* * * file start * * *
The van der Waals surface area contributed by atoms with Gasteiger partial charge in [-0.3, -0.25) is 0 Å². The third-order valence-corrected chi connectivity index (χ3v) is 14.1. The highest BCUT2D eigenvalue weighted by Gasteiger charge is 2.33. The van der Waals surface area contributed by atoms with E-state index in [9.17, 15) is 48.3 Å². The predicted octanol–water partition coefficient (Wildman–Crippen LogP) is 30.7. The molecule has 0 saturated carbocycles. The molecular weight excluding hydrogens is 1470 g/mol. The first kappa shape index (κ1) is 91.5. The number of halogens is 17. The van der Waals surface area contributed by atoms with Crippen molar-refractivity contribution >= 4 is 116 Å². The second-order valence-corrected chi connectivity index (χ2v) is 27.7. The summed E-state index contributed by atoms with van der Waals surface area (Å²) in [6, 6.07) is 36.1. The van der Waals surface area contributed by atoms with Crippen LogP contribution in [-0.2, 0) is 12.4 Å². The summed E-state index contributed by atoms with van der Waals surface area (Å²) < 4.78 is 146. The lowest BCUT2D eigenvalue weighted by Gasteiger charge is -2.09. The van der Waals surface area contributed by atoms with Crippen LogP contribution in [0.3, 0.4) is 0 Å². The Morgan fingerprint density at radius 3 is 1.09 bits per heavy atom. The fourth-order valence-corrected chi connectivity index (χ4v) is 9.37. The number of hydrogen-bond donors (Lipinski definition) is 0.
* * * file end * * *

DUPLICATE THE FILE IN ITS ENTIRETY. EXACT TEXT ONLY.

The van der Waals surface area contributed by atoms with Gasteiger partial charge in [-0.3, -0.25) is 0 Å². The third-order valence-corrected chi connectivity index (χ3v) is 14.1. The highest BCUT2D eigenvalue weighted by Gasteiger charge is 2.33. The van der Waals surface area contributed by atoms with E-state index in [9.17, 15) is 48.3 Å². The predicted octanol–water partition coefficient (Wildman–Crippen LogP) is 30.7. The molecule has 0 saturated carbocycles. The molecular weight excluding hydrogens is 1470 g/mol. The first kappa shape index (κ1) is 91.5. The number of halogens is 17. The van der Waals surface area contributed by atoms with Crippen molar-refractivity contribution >= 4 is 116 Å². The second-order valence-corrected chi connectivity index (χ2v) is 27.7. The summed E-state index contributed by atoms with van der Waals surface area (Å²) in [6, 6.07) is 36.1. The van der Waals surface area contributed by atoms with Crippen LogP contribution in [-0.2, 0) is 12.4 Å². The summed E-state index contributed by atoms with van der Waals surface area (Å²) < 4.78 is 146. The lowest BCUT2D eigenvalue weighted by Gasteiger charge is -2.09. The van der Waals surface area contributed by atoms with Crippen LogP contribution in [0.3, 0.4) is 0 Å². The Morgan fingerprint density at radius 3 is 1.09 bits per heavy atom. The fourth-order valence-corrected chi connectivity index (χ4v) is 9.37. The number of hydrogen-bond donors (Lipinski definition) is 0.